After picking up marginally in June to 89.7 from 88.9 in May, the South African Chamber of Commerce and Industry’s (Sacci’s) Business Confidence Index (BCI) declined to 87.9 in July – its lowest level since the 86.9 recorded in September 1999.
On a month-on-month basis, five of the thirteen BCI subindices, including manufacturing output, import volumes and building activity made a negative contribution to the index, compared with eight in June.
The level of business confidence was now 2.8 index points lower than that of a year ago as the negative yearly changes in the BCI subindices gained momentum.
Ten of the thirteen BCI subindices made a negative year-on-year contribution to the index in July, while international developments were responsible for the positive contributions made by share and precious metal prices in the context of a staid domestic economic atmosphere.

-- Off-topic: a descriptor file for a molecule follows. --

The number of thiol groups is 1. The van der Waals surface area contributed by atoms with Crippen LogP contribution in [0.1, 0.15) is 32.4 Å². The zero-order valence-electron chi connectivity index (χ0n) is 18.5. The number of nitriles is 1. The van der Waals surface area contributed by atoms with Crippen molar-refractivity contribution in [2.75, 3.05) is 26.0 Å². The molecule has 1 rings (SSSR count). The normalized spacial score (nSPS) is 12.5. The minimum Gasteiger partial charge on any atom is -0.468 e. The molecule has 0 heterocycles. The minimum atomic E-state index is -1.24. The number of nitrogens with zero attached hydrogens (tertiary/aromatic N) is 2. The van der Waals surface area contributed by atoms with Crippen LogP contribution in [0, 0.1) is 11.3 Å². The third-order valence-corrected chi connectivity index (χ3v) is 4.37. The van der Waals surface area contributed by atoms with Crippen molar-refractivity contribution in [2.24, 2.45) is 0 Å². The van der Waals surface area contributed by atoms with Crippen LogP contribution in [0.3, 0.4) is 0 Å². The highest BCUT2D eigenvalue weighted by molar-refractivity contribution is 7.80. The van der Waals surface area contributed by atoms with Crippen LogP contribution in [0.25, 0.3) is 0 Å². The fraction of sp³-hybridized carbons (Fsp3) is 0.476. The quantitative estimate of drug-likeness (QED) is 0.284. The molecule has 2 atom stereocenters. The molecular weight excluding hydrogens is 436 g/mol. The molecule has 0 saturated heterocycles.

Despite low business confidence, Sacci said it welcomed the balance being tilted towards a more positive outlook for the world economy for the rest of the year.
“An improved European recovery and affirmation of South Africa’s African Growth and Opportunity Act status could positively influence trade to and from South Africa,” it stated.
The chamber was, meanwhile, concerned about the employment outlook and the impact that declining employment would have on income inequality and possible increases in the Gini-coefficient.
This was expected to further negatively affect the real disposable income of households and their expenditure potential, which was already under pressure.
“Rising unemployment is one of the immediate consequences of high wage demands supported through strike activity. The secondary economic consequences will surface more starkly in the medium term.
“With the consumer playing a diminishing role in the domestic economy, related measures of business confidence will likely be drawn lower,” it cautioned.